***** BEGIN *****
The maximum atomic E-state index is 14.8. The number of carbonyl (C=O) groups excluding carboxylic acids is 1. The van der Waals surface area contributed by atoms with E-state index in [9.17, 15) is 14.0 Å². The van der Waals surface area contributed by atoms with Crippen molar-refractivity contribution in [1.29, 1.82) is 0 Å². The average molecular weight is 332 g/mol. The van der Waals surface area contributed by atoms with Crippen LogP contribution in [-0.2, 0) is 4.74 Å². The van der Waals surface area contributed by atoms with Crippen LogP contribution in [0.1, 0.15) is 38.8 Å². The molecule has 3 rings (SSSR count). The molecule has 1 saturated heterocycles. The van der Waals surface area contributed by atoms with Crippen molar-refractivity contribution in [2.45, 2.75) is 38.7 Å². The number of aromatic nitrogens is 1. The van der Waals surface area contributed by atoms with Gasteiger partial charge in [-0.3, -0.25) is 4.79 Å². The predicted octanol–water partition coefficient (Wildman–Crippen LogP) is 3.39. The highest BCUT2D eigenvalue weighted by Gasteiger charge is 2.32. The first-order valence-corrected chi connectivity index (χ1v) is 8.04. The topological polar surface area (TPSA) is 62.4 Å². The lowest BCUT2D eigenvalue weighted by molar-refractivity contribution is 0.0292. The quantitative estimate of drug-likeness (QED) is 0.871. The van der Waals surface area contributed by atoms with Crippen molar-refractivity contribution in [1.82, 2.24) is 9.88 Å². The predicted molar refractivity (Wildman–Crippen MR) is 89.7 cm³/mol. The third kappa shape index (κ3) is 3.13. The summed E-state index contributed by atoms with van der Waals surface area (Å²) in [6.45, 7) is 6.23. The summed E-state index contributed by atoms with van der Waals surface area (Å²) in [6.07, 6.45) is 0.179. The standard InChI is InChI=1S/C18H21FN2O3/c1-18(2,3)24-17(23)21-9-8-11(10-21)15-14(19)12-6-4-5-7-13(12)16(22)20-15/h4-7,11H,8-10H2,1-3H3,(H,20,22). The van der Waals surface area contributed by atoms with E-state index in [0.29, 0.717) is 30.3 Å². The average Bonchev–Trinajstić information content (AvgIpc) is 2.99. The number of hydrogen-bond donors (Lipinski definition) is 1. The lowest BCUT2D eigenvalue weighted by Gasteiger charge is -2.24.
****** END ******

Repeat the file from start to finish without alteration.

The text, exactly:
The maximum atomic E-state index is 14.8. The number of carbonyl (C=O) groups excluding carboxylic acids is 1. The van der Waals surface area contributed by atoms with E-state index in [9.17, 15) is 14.0 Å². The van der Waals surface area contributed by atoms with Crippen molar-refractivity contribution in [1.29, 1.82) is 0 Å². The average molecular weight is 332 g/mol. The van der Waals surface area contributed by atoms with Crippen LogP contribution in [-0.2, 0) is 4.74 Å². The van der Waals surface area contributed by atoms with Crippen LogP contribution in [0.1, 0.15) is 38.8 Å². The molecule has 3 rings (SSSR count). The molecule has 1 saturated heterocycles. The van der Waals surface area contributed by atoms with Crippen molar-refractivity contribution in [2.45, 2.75) is 38.7 Å². The number of aromatic nitrogens is 1. The van der Waals surface area contributed by atoms with Gasteiger partial charge in [-0.3, -0.25) is 4.79 Å². The predicted octanol–water partition coefficient (Wildman–Crippen LogP) is 3.39. The highest BCUT2D eigenvalue weighted by Gasteiger charge is 2.32. The first-order valence-corrected chi connectivity index (χ1v) is 8.04. The topological polar surface area (TPSA) is 62.4 Å². The lowest BCUT2D eigenvalue weighted by molar-refractivity contribution is 0.0292. The quantitative estimate of drug-likeness (QED) is 0.871. The van der Waals surface area contributed by atoms with Crippen molar-refractivity contribution in [1.82, 2.24) is 9.88 Å². The predicted molar refractivity (Wildman–Crippen MR) is 89.7 cm³/mol. The third kappa shape index (κ3) is 3.13. The summed E-state index contributed by atoms with van der Waals surface area (Å²) in [6.45, 7) is 6.23. The summed E-state index contributed by atoms with van der Waals surface area (Å²) in [6.07, 6.45) is 0.179. The standard InChI is InChI=1S/C18H21FN2O3/c1-18(2,3)24-17(23)21-9-8-11(10-21)15-14(19)12-6-4-5-7-13(12)16(22)20-15/h4-7,11H,8-10H2,1-3H3,(H,20,22). The van der Waals surface area contributed by atoms with E-state index in [0.29, 0.717) is 30.3 Å². The average Bonchev–Trinajstić information content (AvgIpc) is 2.99. The number of hydrogen-bond donors (Lipinski definition) is 1. The lowest BCUT2D eigenvalue weighted by Gasteiger charge is -2.24.